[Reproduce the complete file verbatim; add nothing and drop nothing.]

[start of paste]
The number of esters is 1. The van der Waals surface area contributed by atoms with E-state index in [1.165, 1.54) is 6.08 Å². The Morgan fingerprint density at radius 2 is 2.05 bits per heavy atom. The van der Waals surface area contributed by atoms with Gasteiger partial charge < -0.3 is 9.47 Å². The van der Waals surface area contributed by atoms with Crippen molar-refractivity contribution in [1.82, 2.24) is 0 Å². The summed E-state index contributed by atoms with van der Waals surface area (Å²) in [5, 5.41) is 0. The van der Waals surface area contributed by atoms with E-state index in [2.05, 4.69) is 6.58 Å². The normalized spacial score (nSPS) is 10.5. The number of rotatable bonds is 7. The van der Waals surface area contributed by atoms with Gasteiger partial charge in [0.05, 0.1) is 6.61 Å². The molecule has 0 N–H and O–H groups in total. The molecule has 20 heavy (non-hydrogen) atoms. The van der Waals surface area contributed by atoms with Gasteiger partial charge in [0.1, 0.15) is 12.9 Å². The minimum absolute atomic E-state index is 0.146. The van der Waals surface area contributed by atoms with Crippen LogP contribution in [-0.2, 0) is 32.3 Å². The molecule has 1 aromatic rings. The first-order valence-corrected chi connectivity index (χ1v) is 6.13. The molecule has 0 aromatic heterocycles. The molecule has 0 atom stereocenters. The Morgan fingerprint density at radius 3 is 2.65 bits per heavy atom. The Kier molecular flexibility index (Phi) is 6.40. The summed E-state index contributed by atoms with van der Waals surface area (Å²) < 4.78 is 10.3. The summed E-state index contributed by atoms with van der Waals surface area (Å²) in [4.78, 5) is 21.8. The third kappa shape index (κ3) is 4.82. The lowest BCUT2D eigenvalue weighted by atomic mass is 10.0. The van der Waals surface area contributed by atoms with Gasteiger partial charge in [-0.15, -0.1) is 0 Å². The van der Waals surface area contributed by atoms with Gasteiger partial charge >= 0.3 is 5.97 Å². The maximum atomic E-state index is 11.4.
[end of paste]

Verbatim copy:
The number of esters is 1. The van der Waals surface area contributed by atoms with E-state index in [1.165, 1.54) is 6.08 Å². The Morgan fingerprint density at radius 2 is 2.05 bits per heavy atom. The van der Waals surface area contributed by atoms with Gasteiger partial charge < -0.3 is 9.47 Å². The van der Waals surface area contributed by atoms with Crippen molar-refractivity contribution in [1.82, 2.24) is 0 Å². The summed E-state index contributed by atoms with van der Waals surface area (Å²) in [5, 5.41) is 0. The van der Waals surface area contributed by atoms with E-state index in [2.05, 4.69) is 6.58 Å². The normalized spacial score (nSPS) is 10.5. The number of rotatable bonds is 7. The van der Waals surface area contributed by atoms with Gasteiger partial charge in [0.05, 0.1) is 6.61 Å². The molecule has 0 N–H and O–H groups in total. The molecule has 20 heavy (non-hydrogen) atoms. The van der Waals surface area contributed by atoms with Gasteiger partial charge in [0.1, 0.15) is 12.9 Å². The minimum absolute atomic E-state index is 0.146. The van der Waals surface area contributed by atoms with Crippen LogP contribution in [-0.2, 0) is 32.3 Å². The molecule has 1 aromatic rings. The first-order valence-corrected chi connectivity index (χ1v) is 6.13. The molecule has 0 aromatic heterocycles. The molecule has 0 atom stereocenters. The Morgan fingerprint density at radius 3 is 2.65 bits per heavy atom. The Kier molecular flexibility index (Phi) is 6.40. The summed E-state index contributed by atoms with van der Waals surface area (Å²) < 4.78 is 10.3. The summed E-state index contributed by atoms with van der Waals surface area (Å²) in [4.78, 5) is 21.8. The third kappa shape index (κ3) is 4.82. The lowest BCUT2D eigenvalue weighted by atomic mass is 10.0. The van der Waals surface area contributed by atoms with Gasteiger partial charge in [-0.15, -0.1) is 0 Å². The van der Waals surface area contributed by atoms with Gasteiger partial charge >= 0.3 is 5.97 Å². The maximum atomic E-state index is 11.4.